Opposition backs Jean-Talon Market merchants fight to keep parking spots
Published Wednesday, July 11, 2018 1:48PM EDT
Last Updated Wednesday, July 11, 2018 8:24PM EDT
Merchants in the Jean-Talon Market have a new ally as they fight the city’s plans to remove several parking spots from the area.
The merchants say the loss of the spaces will have a negative impact on business – and opposition at city hall agrees with them.
The city has announced plans to remove the spots in order to make space for a public square, but so far, merchants have collected 12,000 signatures on a petition opposing the move.
“It is a project that does not have social acceptance, it is not one were there was proper consultation done with the merchants. They were not heard as to the impact it's going to have both for accessibility and the future survival of the market,” said opposition leader Lionel Perez.
Lino Birri, whose family has operated in the market for 50 years and who started the petition, said city officials who back the move are out of touch with the market’s needs.
“I think that it says really clearly that people who make decisions about the market don’t know what they’re talking about,” he said. “What I said is what we need for our customers. I have 12,000 people thinking like me. It’s a lifetime in the market, serving three generations.”
The redevelopment project was launched to strengthen the link between Saint-Laurent Blvd. and the market “in order to contribute to the commercial vitality and the goodwill of the sector,” said Rosemont Petite-Patrie councillor Josée Bédard.
The borough said it consulted with partners throughout the development of the project and “taken care to listen to the recommendations of its partners” to ensure it accounted for the concerns and expectations of businesses and customers in the community.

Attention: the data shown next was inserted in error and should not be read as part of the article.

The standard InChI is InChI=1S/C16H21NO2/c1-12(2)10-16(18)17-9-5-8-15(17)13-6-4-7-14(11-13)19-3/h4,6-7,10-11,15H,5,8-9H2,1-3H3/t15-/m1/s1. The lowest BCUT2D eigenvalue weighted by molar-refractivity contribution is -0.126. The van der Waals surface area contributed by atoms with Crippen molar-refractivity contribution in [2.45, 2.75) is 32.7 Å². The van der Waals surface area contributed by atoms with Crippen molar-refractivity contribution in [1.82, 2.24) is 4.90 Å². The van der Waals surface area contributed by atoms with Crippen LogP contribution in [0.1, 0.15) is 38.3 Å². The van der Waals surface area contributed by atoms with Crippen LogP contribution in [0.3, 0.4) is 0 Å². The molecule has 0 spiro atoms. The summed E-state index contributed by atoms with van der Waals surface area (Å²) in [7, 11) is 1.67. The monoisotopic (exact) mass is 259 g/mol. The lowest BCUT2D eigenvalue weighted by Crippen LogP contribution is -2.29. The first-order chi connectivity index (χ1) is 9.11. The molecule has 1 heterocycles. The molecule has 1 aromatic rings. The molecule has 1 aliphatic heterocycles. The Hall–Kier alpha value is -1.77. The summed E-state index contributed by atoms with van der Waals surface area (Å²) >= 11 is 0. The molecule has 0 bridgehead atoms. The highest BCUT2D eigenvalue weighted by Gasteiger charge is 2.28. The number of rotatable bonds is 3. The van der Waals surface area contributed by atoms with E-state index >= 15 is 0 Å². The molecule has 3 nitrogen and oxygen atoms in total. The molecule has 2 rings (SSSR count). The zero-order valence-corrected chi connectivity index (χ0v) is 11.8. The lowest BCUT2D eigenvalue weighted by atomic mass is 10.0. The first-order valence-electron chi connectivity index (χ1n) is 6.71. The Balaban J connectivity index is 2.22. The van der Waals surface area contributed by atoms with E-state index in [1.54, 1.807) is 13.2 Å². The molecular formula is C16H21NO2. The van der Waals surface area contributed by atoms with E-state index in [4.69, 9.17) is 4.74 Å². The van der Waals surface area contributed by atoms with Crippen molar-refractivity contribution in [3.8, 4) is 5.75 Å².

Bédard touted the project on Shamrock Ave. and Place du Marche as a plan that will contribute to the “commercial vitality” of the neighbourhood.
“We believe in the potential of the Shamrock development from both a commercial and residential perspective, as it provides the entire neighborhood with a new gateway to the Jean-Talon Market and vice versa,” said Bédard in a news release.
"In recent years, development efforts have been concentrated east of the Jean-Talon Market, near the Henri-Julien entrance,” added Josée Tétrault, director of the Montreal Public Markets.
In 2017, a lot near the Casgrain entrance of the market was handed over to the city in order to revitalize this sector of the market by adding a public square.
“We are convinced that the revitalization of the Casgrain entrance has far more benefits than disadvantages,” said Tétrault, adding that the public markets corporation welcomes the plan.
The plan calls for the removal of 10 spots from the western portion of the market. Birri said those spots are used throughout the day by delivery trucks, as well as car-owning market-goers. He said shoppers with cars tend to spend more money and he fears losing business once the spaces are gone.
“Have we forgotten all the old people? All the handicapped people? Have we forgotten the families – one, two children – they need more than a little bag to come here,” he said.
The city has said it would add two spots on Casgrain that could be used by delivery trucks, but Birri said going from 10 to two would cause a backlog.
Several years ago, 50 underground parking spots were added when an SAQ was built in the area, but three years later, no elevator has been added. Merchants said the lack of an elevator keeps customers with reduced mobility, or who are picking up large orders, from using the lot.
Birri worries the city has a bigger plan for the market.
“Let us work. Let us do what we're here for. Or just tell us. Just to tell me, ‘We're expropriating you, we don't want you anymore. We don't want customers to come here,’” he said.
Birri said he is consulting with lawyers and is looking to file a court injunction against the plan.
Construction is slated to begin next week.